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Erika Morphy is co-editor of Debt and Equity Journal, from which this article is excerpted.

Washington, DC—Commercial property insurance policyholders are generally satisfied with proposed House legislation expanding the federal program to assist the insurance industry in the event of a major terrorist attack. In a vote late last month, the House approved the Terrorism Risk Insurance Revision and Extension Act of 2007, which extends the terrorism risk insurance program for 15 years. It also adds group life insurance, broadens the federal backstop to include domestic terrorism as well as support for damages caused by nuclear, biological, chemical or radiological attacks and adjusts the damage levels triggering coverage under the act.

However, if these additional measures actually become law, there could be dramatic increases in insurance premiums for conventional terrorism attacks. Worse, some industry experts say, if insurance against perils like nuclear attacks becomes available on the private market, lenders will likely insist on such coverage in their underwriting–and there are concerns such coverage could be prohibitively expensive.

“I think the law of unintended consequences will kick in,” says Aaron Davis, director of national property brokerage at Aon Corp., “because this type of coverage won’t be subject to pricing controls. In addition, we think its inclusion could also be problematic because it could affect conventional terrorism pricing and capacity, making the latter more expensive and scarce.” While nuclear, biological and chemical threats are real and something for which the insurance and real estate industries must prepare, the immediate risks are conventional attacks, he says.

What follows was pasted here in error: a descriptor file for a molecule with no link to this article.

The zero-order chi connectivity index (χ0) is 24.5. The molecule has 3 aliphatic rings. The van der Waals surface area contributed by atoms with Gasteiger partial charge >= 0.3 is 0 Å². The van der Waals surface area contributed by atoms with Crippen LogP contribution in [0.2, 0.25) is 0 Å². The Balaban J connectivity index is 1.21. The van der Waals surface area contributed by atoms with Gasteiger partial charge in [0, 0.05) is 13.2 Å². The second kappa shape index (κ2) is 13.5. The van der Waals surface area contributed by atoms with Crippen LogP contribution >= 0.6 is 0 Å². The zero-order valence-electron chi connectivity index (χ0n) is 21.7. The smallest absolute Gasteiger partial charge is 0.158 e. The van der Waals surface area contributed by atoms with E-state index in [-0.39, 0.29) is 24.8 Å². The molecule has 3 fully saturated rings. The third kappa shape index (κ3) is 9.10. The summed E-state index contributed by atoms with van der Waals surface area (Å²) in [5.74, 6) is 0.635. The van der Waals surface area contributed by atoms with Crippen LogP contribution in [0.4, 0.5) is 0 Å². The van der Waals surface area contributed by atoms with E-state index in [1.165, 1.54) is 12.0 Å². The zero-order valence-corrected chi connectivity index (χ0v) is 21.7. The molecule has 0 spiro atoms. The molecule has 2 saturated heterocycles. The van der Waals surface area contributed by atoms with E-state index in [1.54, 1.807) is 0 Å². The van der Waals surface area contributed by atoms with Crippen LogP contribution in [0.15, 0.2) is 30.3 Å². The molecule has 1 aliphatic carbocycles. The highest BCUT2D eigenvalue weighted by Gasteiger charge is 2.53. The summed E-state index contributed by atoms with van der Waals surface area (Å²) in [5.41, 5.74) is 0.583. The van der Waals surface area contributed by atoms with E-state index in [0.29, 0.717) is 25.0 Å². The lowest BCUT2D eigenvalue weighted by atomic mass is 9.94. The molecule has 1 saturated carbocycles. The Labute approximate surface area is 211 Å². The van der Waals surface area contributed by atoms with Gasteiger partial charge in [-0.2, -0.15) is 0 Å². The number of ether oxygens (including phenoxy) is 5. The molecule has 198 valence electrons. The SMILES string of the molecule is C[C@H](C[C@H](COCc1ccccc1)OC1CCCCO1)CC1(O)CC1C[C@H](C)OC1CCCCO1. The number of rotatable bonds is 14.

Another question mark, says Howard Mills, chief advisor with Deloitte & Touche USA LLP‘s insurance industry group and former superintendent of the New York StateInsurance Dept., are the proposed caps on damages the insurance companies would have to pay. “If the final version includes support for nuclear, biological, chemical or radiological attacks, but leaves more of the conventional terrorism to private insurance with the federal backstop in place–that is, if the attachment point is higher than now anticipated–then insurance prices will undoubtedly rise in the private sector,” he predicts.

Most people watching the issue, including Davis and Mills, believe the final bill will represent a compromise. Both the Senate and President Bush have expressed reservations about the House bill.

“The Administration has voiced objections, but there are sufficient votes to override a veto,” Mills says. However, compromise is expected on the more controversial proposals, if only to ensure a new law is in place when the extension in the current one sunsets at the end of the year. “We’ll know more what it looks like in about a month,” Mills says.

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